Upon arriving at Brooklyn’s Knitting Factory Tuesday evening, I was presented with a much different scenario than what I experienced last time I visited. Gone were the punked out boys and hipsters of hard rock and in their place were...girls. Ordinary girls. Girls like your sister. Sitting on the floor. Had I been magically transported back to Roe on the Rocks again? Slightly surprised, I grabbed a whisky and headed over to the right side of the stage; every now and then glancing back to see more sundress and shorts-clad ladies filing in.
Up first was Portland’s Greylag. Slowly formed over the course of several years by frontman Andrew Stonestreet and guitarist Daniel Dixon, Greylag has recently been gaining a bit of momentum thanks to their single “Black Crow”. Boasting the same sort of haunting vocals of a Bon Iver or an Iron and Wine, the perfectly in sync band also brings something different to the table: great musicianship. Each song in the doleful set was given an almost cinematic beauty and scope thanks to Dixon’s superb guitar playing and Stonestreet’s elegant and poetic lyrics. In some ways, the sound was reminiscent of Kings of Leon, only with the Southern swagger replaced by the rain-drenched melancholy of an afternoon in the forests of the North West.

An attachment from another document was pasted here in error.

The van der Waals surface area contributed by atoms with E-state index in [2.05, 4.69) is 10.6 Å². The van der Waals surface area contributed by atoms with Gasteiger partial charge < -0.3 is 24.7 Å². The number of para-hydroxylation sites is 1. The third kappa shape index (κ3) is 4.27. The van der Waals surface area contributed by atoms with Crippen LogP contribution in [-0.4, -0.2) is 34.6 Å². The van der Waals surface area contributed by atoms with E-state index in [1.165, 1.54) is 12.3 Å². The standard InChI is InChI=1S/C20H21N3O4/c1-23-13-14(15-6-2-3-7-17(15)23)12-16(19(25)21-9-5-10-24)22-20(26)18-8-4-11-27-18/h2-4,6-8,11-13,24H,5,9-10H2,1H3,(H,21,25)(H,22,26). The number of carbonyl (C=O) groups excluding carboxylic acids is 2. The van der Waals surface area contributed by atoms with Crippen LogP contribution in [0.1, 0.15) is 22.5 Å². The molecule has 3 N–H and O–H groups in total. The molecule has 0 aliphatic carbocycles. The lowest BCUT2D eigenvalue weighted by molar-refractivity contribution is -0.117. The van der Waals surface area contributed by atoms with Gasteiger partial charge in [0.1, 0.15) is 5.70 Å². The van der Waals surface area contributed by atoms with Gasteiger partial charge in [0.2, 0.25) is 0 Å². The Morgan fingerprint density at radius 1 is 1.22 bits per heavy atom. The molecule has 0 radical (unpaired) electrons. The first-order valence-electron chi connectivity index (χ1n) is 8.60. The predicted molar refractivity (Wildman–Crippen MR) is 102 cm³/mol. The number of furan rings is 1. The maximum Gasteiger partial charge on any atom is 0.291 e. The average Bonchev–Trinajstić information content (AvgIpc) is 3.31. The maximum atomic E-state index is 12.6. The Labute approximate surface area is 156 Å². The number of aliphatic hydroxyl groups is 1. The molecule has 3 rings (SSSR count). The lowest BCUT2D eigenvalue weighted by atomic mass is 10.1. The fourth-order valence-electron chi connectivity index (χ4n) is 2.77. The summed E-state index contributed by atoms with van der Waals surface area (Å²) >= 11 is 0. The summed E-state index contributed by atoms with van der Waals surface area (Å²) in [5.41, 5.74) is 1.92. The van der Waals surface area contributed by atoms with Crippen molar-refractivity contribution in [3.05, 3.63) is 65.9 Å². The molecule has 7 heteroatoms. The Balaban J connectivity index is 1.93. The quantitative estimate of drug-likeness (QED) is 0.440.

The lately beleaguered Augustana was up next, and it was evident from the first moment the group stepped on stage that the crowd was very much theirs. Despite a recent drop from Epic and the departure and subsequent replacement of a number of band members, Augustana’s leader, Dan Layus, seemed in high spirits, letting loose a Cheshire Cat grin or two when thanking the audience between songs. The set was long (a little too long), but the crowd clearly savored every minute of it singing along to the band’s seminal “Boston” and “Steal Your Heart”. One particularly ardent fan mouthed along enthusiastically to some of the band’s latest material like “Easy Lessons are the Hardest to Learn” and “I Need a Little Sunshine”.
Layus is in so many ways like a tortured, romantic Bob Dylan singing with the fervent conviction of a weary troubadour about how much he loves his wife and how he just wants to talk about love. The mystery of the sea of women was solved. This is boyfriend rock. These are the songs you consider when selecting the first dance at your wedding. It would all be much too cloying if it weren’t for Layus’ obvious earnestness. He feels these emotions so deeply. His devout fans do too.